Three Rivers emergency services scrutinized

Three Rivers emergency services scrutinized

By:
John Elliott

 

Sometimes it takes a dialogue between an agency and concerned residents to upgrade a service or improve conditions. The current discourse between the Central California Emergency Medical Services Agency and the Three Rivers community began in earnest at the December 4 town meeting and, if nothing else, there will be more accountability with the providers and the County of Tulare’s Health and Human Services Agency officials.
At the Three Rivers meeting, there was an important discussion with a panel of EMS providers and Dale Dotson, EMS coordinator for CCEMSA.  The discussion was prompted by some questionable response times that occurred in Three Rivers during the last six months.
At least two patients died before being transported, one in Trailer Isle and one seven miles out on South Fork Drive. It cannot be stated with certainty if either one of these deaths could have been prevented with a quicker response time.
In 2017, there are some critical factors that are undoubtedly affecting response times. The most important of these is how often  the ambulance that serves Three Rivers and the nearby communities of Woodlake, Badger, and Elderwood is staging from its agreed upon waiting area at the Lemon Cove Fire Station, on Highway 198 just west of Lemon Cove.
One of the key questions asked at the December town meeting was how often is the staffed ambulance parked at the Lemon Cove Fire Station? The question was prompted by a recent development where an equipment shortage was causing the rural area ambulance to be routinely stationed at Highways 198 and 65, adding up to 10 minutes to the response time to Three Rivers and other area calls and about eight additional miles to travel.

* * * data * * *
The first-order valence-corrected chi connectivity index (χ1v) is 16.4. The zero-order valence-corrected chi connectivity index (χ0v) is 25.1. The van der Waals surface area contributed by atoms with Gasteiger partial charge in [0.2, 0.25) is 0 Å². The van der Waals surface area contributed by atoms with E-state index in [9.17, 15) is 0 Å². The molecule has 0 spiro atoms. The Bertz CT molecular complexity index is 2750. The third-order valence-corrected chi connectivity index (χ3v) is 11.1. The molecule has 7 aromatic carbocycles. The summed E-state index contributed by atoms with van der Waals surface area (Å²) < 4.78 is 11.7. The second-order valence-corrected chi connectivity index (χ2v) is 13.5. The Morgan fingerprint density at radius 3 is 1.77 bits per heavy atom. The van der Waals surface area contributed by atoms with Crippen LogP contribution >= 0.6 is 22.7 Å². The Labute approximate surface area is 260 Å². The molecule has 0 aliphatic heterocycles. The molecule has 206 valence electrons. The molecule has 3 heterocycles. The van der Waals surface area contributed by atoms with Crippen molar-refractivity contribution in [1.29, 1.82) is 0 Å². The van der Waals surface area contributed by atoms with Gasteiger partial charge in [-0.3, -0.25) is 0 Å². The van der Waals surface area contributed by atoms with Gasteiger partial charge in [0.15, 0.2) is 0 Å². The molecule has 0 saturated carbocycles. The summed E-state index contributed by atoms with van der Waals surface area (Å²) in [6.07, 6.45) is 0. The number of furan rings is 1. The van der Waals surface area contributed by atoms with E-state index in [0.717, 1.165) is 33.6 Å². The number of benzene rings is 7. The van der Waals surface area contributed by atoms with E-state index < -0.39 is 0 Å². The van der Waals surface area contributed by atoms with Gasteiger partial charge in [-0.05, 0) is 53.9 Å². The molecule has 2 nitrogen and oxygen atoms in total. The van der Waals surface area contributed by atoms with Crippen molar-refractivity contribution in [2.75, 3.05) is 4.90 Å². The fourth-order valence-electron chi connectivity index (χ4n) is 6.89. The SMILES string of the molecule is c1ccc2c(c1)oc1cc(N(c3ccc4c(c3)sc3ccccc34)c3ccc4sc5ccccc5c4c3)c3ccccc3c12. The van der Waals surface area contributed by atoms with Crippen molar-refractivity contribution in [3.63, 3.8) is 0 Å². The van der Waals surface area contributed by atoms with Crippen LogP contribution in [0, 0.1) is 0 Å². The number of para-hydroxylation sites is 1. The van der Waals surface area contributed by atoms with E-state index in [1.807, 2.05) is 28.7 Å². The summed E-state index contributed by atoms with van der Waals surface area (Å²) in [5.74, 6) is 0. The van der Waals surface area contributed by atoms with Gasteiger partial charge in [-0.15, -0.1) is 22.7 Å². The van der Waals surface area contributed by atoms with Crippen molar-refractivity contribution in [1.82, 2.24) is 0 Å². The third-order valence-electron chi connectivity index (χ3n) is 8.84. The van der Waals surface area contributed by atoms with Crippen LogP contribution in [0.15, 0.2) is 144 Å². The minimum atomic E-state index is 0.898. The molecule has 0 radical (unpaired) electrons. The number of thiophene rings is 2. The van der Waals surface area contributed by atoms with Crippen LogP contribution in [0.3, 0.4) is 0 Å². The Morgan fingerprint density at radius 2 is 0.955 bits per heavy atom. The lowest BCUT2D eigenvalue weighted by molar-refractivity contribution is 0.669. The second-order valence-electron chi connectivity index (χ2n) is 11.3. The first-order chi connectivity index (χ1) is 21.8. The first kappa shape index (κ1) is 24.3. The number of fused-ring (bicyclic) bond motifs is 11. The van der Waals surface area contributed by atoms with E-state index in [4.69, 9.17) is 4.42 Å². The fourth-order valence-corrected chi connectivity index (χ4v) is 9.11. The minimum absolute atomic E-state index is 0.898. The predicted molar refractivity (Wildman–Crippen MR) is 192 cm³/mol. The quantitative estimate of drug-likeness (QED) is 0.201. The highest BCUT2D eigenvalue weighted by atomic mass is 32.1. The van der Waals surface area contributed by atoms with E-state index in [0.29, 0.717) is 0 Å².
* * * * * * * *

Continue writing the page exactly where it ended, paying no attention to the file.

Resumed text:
“My staff has been looking at a method to track actual time that an ambulance has been located at the Lemon Cove station,” Dale Dotson, EMS coordinator wrote in an email. “The computer-aided dispatch system that is used in Tulare County does not measure that, and we are a having a hard time coming up with a method that we feel is giving us accurate information.”
Dotson did provide results from a spreadsheet that showed lost time in emergency room lines, where ambulance staff must wait to discharge patients. Lost time for the months of July, August, and September were equal to 12 days, 10 hours, and 14 minutes per month.
These countywide wait times also contributed to an ambulance being staged on fewer occasions at the Lemon Cove station, Dotson explained.
Dotson also mentioned that Diana Searcy is the citizen advisor on the ambulance committee for the rural zones that contain Three Rivers and Woodlake. Searcy may be contacted for ambulance questions or to register a complaint: 799-4407.
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